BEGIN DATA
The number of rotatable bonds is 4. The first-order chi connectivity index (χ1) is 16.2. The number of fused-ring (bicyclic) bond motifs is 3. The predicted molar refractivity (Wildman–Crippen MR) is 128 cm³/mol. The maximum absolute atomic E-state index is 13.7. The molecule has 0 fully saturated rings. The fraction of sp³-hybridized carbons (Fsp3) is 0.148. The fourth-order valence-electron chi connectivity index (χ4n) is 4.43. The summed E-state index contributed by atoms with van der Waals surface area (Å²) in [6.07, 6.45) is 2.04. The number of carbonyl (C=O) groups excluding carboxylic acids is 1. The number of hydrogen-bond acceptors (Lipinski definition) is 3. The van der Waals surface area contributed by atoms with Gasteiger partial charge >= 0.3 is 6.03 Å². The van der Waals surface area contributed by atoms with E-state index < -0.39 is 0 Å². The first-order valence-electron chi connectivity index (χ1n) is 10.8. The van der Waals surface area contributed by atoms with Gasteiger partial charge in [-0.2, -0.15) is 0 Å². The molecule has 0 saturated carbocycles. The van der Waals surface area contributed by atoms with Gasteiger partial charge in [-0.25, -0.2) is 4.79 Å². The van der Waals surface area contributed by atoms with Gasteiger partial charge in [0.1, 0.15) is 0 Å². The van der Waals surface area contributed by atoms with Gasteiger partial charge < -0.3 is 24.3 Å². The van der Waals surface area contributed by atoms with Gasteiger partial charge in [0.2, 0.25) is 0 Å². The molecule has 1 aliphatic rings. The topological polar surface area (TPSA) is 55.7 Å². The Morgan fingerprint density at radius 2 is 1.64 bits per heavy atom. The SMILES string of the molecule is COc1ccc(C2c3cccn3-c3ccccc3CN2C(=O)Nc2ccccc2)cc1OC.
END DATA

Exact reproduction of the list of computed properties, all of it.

The number of rotatable bonds is 4. The first-order chi connectivity index (χ1) is 16.2. The number of fused-ring (bicyclic) bond motifs is 3. The predicted molar refractivity (Wildman–Crippen MR) is 128 cm³/mol. The maximum absolute atomic E-state index is 13.7. The molecule has 0 fully saturated rings. The fraction of sp³-hybridized carbons (Fsp3) is 0.148. The fourth-order valence-electron chi connectivity index (χ4n) is 4.43. The summed E-state index contributed by atoms with van der Waals surface area (Å²) in [6.07, 6.45) is 2.04. The number of carbonyl (C=O) groups excluding carboxylic acids is 1. The number of hydrogen-bond acceptors (Lipinski definition) is 3. The van der Waals surface area contributed by atoms with Gasteiger partial charge >= 0.3 is 6.03 Å². The van der Waals surface area contributed by atoms with E-state index < -0.39 is 0 Å². The first-order valence-electron chi connectivity index (χ1n) is 10.8. The van der Waals surface area contributed by atoms with Gasteiger partial charge in [-0.2, -0.15) is 0 Å². The molecule has 0 saturated carbocycles. The van der Waals surface area contributed by atoms with Gasteiger partial charge in [-0.25, -0.2) is 4.79 Å². The van der Waals surface area contributed by atoms with Gasteiger partial charge in [0.1, 0.15) is 0 Å². The van der Waals surface area contributed by atoms with Gasteiger partial charge < -0.3 is 24.3 Å². The van der Waals surface area contributed by atoms with Gasteiger partial charge in [0.2, 0.25) is 0 Å². The molecule has 1 aliphatic rings. The topological polar surface area (TPSA) is 55.7 Å². The Morgan fingerprint density at radius 2 is 1.64 bits per heavy atom. The SMILES string of the molecule is COc1ccc(C2c3cccn3-c3ccccc3CN2C(=O)Nc2ccccc2)cc1OC.